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Each year, approximately 400,000 Central Americans enter Mexico “irregularly,” using unofficial entry points. The vast majority are fleeing the extreme violence in Guatemala, Honduras, and El Salvador, countries whose murder rates consistently rank among the world’s highest. Most hope to obtain asylum in the U.S., but that’s now becoming virtually impossible.
Americans often wonder why people would choose to take such a dangerous journey. A volunteer in a Mexican shelter summarized it this way: “They think, ‘If I stay in my home country, I will die. If I go, I may die.’ They choose between certain and possible death.”
Follow the trail of these migrant lives as documented in photographs by Joseph Sorrentino under the auspices of the Puffin Foundation, the Fund for Investigative Journalism and The Investigative Fund at the Nation Institute.Find out more »
Between 2000 and 2007, a far-right terrorist group known as the National Socialist Underground (NSU) murdered ten people in Germany, nine of them of immigrant backgrounds. The group’s racist and neofascist ideology echoed the belief systems of other right-wing organizations, including the white supremacist Blood and Honour. In 2011, after a failed bank robbery, two members of the NSU committed suicide while the third member, Beate Zschäpe, turned herself in. In the ensuing trial, which ended in July, it became clear that German intelligence agencies had known of and even colluded with the NSU. The failures of the security authorities to stop the group’s crimes highlights the persistence of structural racism in Germany.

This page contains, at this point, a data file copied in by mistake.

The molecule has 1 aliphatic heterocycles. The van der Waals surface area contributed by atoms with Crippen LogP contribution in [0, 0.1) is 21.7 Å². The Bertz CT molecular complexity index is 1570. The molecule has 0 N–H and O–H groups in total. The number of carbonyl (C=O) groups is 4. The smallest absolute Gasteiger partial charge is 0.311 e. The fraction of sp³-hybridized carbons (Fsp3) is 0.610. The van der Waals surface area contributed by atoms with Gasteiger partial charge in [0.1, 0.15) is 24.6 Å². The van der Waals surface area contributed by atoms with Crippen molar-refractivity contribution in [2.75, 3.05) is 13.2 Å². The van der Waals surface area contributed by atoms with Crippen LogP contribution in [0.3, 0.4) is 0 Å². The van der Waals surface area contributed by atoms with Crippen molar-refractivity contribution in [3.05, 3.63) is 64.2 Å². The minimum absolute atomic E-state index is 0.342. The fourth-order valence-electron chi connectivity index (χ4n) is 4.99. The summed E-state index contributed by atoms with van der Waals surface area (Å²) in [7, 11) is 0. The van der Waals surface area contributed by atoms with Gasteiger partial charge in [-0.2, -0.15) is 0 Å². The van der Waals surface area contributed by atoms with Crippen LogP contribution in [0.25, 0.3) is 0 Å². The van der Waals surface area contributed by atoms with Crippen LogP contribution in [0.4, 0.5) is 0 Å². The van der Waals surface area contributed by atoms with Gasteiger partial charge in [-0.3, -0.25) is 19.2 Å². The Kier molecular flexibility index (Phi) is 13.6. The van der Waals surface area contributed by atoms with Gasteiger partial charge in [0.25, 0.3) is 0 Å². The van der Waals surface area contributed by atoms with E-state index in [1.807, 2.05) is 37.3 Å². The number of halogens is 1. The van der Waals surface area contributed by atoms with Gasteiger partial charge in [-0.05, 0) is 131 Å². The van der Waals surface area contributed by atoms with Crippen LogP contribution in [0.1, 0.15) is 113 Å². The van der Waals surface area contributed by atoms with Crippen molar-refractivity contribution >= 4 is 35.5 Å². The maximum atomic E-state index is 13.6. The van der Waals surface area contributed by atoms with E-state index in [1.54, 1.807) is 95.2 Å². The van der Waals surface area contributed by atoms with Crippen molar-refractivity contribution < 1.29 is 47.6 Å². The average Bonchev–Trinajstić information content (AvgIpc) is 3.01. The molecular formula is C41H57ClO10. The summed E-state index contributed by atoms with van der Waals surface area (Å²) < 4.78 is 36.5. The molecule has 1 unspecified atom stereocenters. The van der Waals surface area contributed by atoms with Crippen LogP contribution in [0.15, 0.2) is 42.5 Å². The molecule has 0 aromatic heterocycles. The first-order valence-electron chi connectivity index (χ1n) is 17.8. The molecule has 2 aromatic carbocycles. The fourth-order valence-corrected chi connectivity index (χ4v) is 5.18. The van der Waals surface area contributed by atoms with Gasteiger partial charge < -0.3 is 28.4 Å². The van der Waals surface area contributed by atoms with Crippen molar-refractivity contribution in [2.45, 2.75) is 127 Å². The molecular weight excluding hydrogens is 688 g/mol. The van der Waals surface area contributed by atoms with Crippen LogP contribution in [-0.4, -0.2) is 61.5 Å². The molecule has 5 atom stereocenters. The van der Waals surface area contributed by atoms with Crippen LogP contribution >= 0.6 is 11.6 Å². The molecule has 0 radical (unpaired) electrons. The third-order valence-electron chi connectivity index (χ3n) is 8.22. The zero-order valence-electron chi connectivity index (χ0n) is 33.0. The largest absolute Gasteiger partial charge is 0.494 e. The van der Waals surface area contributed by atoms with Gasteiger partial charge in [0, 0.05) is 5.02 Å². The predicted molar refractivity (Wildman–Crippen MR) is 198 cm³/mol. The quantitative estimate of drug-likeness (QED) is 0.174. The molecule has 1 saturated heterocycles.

Written and performed as documentary theater, The NSU Monologues features the words of three relatives of the NSU’s victims: Elif Kubaşık, Adile Şimşek, and İsmail Yozgat. The stories of Elif, Adile, and İsmail testify to the survivors’ courage and determination. Whether they marched at the head of a funeral procession, organized demonstrations, or demanded that a street be renamed in the victims’ memory, their small acts defied the narrow “official” accounts of German authorities. With their testimonies, they reclaim a space for a historically accountable and anti-racist mode of remembrance.
This performance will feature the work of Bard German Studies students, who have translated the original German-language script into English.Find out more »
The Human Rights Project and the Bard Center for the Study of Hate invite you to join us for a talk and discussion on Hate and Otherizing: The Psychology of Perpetrator Behavior with Dr. James Waller Cohen Endowed Chair of Holocaust and Genocide Studies, Keene State College and featuring presentations by Artun Ak '19 and Britt Shacham '18 2018 Rosenberg Internship Award recipients date: Thursday, October 25th time: 5:00 PM - 6:30 PM venue: Olin 101 Dr. James Waller is…Find out more »
The Human Rights Project and the Hannah Arendt Center invite you to join us for a screening of NO HUMAN IS ILLEGAL (2018, 61 mins.) Followed by Q&A and discussion with filmmaker Richard Ledes and Bard students who work with Samos Volunteers Richard Ledes is the director and producer of the new film, NO HUMAN IS ILLEGAL. It is a documentary about refugees currently detained on the Greek island of Lesvos. They are indefinitely awaiting a decision from the European…Find out more »